Frankly, this one will be short and sweet – I notice no difference between my EV and my last ICE car. Along the same lines as my Patriot, the mileage tanks in the winter. In my last ICE car, during the Summer my 13 gallon tank was enough to give me around 300 miles, which was about 23 MPG however in the Winter it would drop to between 225-250 miles, which equated to around 19 MPG max.. For contesting weekends, 175-200 was my maximum mileage, or 15.4 MPG, due to engine idling to keep the battery up to snuff for the radios, and to keep some heat running. In the EV, this is about the same – my summer range is between 258-275 Miles, dependent on range – I could potentially hit 300 miles depending on terrain, speed, etc., however for this example, I’m just going to use what I’ve experienced. I peaked at 260 miles projected in ideal conditions, and while I’ve never taken a vehicle down to the end of a fuel source (Gas or Electric), I calculated this based on usage estimates and when I stopped to charge on a trip, etc.. In the winter, 217 has been the top projection I’ve been able to make, which falls in line with what the car projects as well. Both of these instances are assuming a 100% charge, something I only do if taking a long trip – typically the battery is not charged beyond 80-90% on an average day.
In contesting I did have one advantage over an ICE Vehicle – when I parked, I put the car in what’s referred to as “Utility Mode,” this engages the Emergency Brake, disables power to the motors, and routes power to charge the accessory battery and powers the electronics and environmental controls within the vehicle. Meaning as I sat operating, I didn’t need to run the engine to boost the battery, or run the heat, I was simply charging the battery and running the heat directly. In the time in which I would have burned off 25-40 miles (based on last January’s contest range) which equated to 12.5-20% of my tank of gas, I only used about 5% of my vehicle’s battery, or 10.85 Miles of Range.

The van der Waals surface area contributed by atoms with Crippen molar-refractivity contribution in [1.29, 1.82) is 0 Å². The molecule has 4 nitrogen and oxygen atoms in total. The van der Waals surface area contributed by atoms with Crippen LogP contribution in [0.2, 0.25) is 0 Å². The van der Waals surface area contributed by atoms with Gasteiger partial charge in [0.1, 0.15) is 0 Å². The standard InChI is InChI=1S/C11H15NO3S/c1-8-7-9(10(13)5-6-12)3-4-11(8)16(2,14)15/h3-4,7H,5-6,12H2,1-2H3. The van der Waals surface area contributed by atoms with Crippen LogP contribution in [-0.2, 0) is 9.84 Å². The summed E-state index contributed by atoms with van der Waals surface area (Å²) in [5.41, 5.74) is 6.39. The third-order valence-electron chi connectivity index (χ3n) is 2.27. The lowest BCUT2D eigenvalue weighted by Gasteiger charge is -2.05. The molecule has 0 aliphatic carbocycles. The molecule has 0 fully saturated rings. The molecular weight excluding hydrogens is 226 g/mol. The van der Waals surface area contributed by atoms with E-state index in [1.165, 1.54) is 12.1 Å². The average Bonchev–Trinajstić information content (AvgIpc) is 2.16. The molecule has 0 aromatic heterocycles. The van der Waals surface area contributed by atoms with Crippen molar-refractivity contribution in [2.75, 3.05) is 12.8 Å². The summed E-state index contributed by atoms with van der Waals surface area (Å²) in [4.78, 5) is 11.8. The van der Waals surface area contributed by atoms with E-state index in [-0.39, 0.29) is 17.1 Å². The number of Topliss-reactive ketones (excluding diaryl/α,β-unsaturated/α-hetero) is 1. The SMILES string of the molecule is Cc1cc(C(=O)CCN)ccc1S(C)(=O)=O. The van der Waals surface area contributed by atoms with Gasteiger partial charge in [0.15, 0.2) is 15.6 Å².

I haven’t sat down to look month to month, but that’s going to be a long process requiring a few spreadsheets just due to the rising energy costs, however with that being said, I’ve noticed a $100/month increase in the winter, we have some electric heating in the house, and Christmas lights always increase everything, and noticed about $25-50 through the rest of the year. I drive a lot compared to most people, teetering between 70-90 Miles a day. With the costs of gas rising, I was dumping close to $400/month into my tank, whereas I’m spending an additional $50-100 (a little more if we’re roadtripping somewhere) per month in electricity. My car payment went from $275 to $500 per month, so net savings is +/- $175 per month after all of that. I’ve done an in-depth write up on this as well tagged here.
Quite frankly, I love it, and I don’t foresee myself going back. Would I? Potentially, but the sheer convenience of always waking up to a topped up tank every morning alone is enough to say I never want to. I’m looking on to my next vehicle as I’ve wanted a pickup for as long as I can remember, and the new Ram Revolution is catching my eye, but we’ll have to wait and see what the final sticker price is on that, plus it never hurts to wait a generation or two to help workout the kinks in the batteries that they’re using. Hyundai had their own hiccups in 2019 and 2020, but seem to have hit a stride finally. I do worry that some car companies that have been partially invested in the EV market with Plug-In Hybrids seem to have issues bringing their battery technology to scale. In theory, they’ve have EV designs for years, how hard is it to just scale it up? But I digress. Thanks for reading, and catch you in the next one!